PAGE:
Tool Transfer Q&A
by Mike Juda and Jerry Gorrell, Polymer Conversions, Inc.
Strategies Spring 2010
Polymer Conversions, Inc. is a custom injection molder located in Orchard Park, N.Y. In operation for more than thirty years, Polymer built much of its early business by redesigning and rebuilding molds that had been transferred from other plastics processors. Availing itself of the opportunity to prove its engineering and productivity enhancement capabilities to new customers, Polymer developed a reputation for its evaluation of production molds. Success with transfer tooling remains a significant contributor to the companys growth roughly 40 percent of the molds in-house were sent to Polymer Conversions by customers unhappy with their supplier.
Jerry Gorrell, director of engineering, and Mike Juda, tool room/project manager, shared Polymers perspective on transfer tooling, as well as their own expertise, in this Q&A.
What are the most common reasons for transferring a mold? There are many reasons for customers to transfer projects from one molder to another. It could be as simple as the current molder closing its shop. It could be that product deliveries have become such an issue that the customer can no longer live with the disturbance. Customers may make a change if quality is a concern. There may be situations where a customers current molder changed its business model in a direction that no longer supports the customers product, or accepted direct competitive business.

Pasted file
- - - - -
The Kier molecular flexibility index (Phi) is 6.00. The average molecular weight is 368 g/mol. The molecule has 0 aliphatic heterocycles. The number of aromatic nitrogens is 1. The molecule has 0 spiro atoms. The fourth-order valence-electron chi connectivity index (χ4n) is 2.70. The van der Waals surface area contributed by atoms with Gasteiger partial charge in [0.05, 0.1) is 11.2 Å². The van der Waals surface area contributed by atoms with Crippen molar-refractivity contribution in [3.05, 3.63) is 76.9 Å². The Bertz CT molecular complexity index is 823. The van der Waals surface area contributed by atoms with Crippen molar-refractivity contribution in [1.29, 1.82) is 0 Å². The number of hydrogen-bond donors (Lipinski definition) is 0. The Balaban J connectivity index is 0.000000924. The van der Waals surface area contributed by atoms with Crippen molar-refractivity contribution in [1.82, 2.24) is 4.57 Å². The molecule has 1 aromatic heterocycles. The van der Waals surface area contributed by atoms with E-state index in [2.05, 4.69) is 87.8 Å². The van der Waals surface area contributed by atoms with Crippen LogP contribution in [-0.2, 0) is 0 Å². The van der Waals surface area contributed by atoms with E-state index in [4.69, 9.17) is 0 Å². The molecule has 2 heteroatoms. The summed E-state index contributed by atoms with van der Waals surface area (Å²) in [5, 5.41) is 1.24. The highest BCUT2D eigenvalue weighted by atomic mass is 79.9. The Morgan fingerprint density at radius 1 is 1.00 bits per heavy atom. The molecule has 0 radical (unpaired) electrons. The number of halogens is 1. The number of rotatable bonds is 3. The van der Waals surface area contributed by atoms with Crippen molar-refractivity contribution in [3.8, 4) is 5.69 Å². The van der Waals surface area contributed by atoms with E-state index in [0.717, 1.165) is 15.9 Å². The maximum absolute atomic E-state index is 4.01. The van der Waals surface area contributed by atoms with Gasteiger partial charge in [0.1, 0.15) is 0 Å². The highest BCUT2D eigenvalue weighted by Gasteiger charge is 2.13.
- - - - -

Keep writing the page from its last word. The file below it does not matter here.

Some potential customers look for another molder for piece price reduction without cost improvement. Polymer has chosen not to compete for transfer programs strictly on price. Almost any molder can meet a customers requested price, especially with todays economy. Our transfer program is set up to support customers with difficult molding jobs, providing them with solutions for a quality product and engineering support throughout the life of the project.
What information should be obtained before quoting a transfer tool program? The request for quote process for transfer tooling can be the most important factor in a transfer program. Before quoting a transfer program, gather as much detailed information as possible to ensure a smooth and successful tool transfer for both the customer and the molder. Information could include the following: